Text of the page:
On Trust and Transparency

As this partner content on Wired suggests, trust and transparency are more important than they’ve ever been when it comes to one’s relationship with technology.

This comes as no surprise amid Facebook hacks, social media misinformation campaigns, and data security issues, even in the world of credit reporting. Some folks are even questioning whether smart devices are listening into conversations without authorization or sending messages without their permission.


Whatever merit there may or may not be to those claims, it’s apparent trust is a critical component in any consumer’s relationship to a given brand.

One wonders, then, what level of trust one might need to have in order to permit a brain-computer interface technology like EMPATHY be installed directly in the brain?

EMPATHY universe tech empire Human/Etech is betting on consumers not requiring full transparency. In fact, at the heart of EMPATHY is a well kept and highly-sought-after trade secret known only to the company’s founder and CEO, Doctor Wyatt Halman.

But would people really be willing to have a nanochip installed in their brain without knowing what’s in it?

The knee-jerk reaction might be to say “of course not.” But not so fast!

Think, for a moment, on the most recent end-user license agreement you accepted. Perhaps it was for something banal or routine, or, even if it wasn’t, I’m willing to bet you didn’t actually read it. What makes me so confident?

Well, here’s one piece of evidence to support my claim. In 2010, GameStation collected the souls of 7,500 of its consumers when they agreed to its end-user license agreement. You read that right.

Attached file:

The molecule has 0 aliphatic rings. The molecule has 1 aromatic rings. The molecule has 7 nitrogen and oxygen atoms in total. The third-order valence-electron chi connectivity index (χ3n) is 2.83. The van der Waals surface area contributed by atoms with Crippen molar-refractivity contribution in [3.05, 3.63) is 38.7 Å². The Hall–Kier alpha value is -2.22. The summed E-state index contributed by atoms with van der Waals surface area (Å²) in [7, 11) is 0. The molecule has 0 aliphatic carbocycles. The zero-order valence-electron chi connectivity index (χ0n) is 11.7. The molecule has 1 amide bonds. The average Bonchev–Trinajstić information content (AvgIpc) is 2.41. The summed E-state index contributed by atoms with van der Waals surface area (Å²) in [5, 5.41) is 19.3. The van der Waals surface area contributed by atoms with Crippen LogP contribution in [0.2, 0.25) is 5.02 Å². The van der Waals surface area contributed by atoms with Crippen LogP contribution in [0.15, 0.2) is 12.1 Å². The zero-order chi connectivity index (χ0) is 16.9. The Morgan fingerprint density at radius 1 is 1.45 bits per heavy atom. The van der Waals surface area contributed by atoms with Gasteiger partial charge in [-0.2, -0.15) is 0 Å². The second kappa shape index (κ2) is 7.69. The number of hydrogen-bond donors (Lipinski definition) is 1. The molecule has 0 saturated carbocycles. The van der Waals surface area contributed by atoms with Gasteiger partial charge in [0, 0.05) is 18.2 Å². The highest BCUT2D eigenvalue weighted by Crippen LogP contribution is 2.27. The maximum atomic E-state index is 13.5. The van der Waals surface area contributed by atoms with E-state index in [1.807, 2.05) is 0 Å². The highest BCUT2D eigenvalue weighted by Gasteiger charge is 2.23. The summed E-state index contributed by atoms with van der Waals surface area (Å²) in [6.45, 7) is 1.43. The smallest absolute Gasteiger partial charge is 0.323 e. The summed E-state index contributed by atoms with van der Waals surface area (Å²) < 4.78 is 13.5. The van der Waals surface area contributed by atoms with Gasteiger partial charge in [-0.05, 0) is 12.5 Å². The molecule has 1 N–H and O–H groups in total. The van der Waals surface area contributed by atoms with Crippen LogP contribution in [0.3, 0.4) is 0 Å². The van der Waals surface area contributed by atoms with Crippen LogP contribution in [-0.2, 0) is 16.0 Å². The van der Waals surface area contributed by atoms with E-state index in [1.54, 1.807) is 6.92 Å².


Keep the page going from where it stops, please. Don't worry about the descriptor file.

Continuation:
Granted, this proved to be an April Fool’s joke (and, if I’m not mistaken, GameStation did go on to return all of these consumers’ souls), but the point remains.

One might argue there’s a difference between renewing one’s iTunes agreement and signing up for voluntary brain surgery as is the case with EMPATHY, but even then… is that true? Do you read every line of the information presented to you when you go in for a medical procedure, or do you mostly rely on the highlights as presented to you by your trusted medical professional?

Exactly. That’s why trust is so important in both the technology and medical fields.

Where EMPATHY rests at the crux of these two fields, that trust is doubly critical. But if you trust the brand, you trust the brand, right?

To what extent EMPATHY study participants trust the nanochip and Human/Etech as a whole remains to be seen, but readers everywhere will be able to learn a lot more about whether that trust is well placed when EMPATHY: Imminent Dawn debuts in January 2019.

Until then, be sure to keep an eye on this blog, on our newsletter, and on my Twitter and Facebook feeds for more in the lead-up to the book’s publication date.

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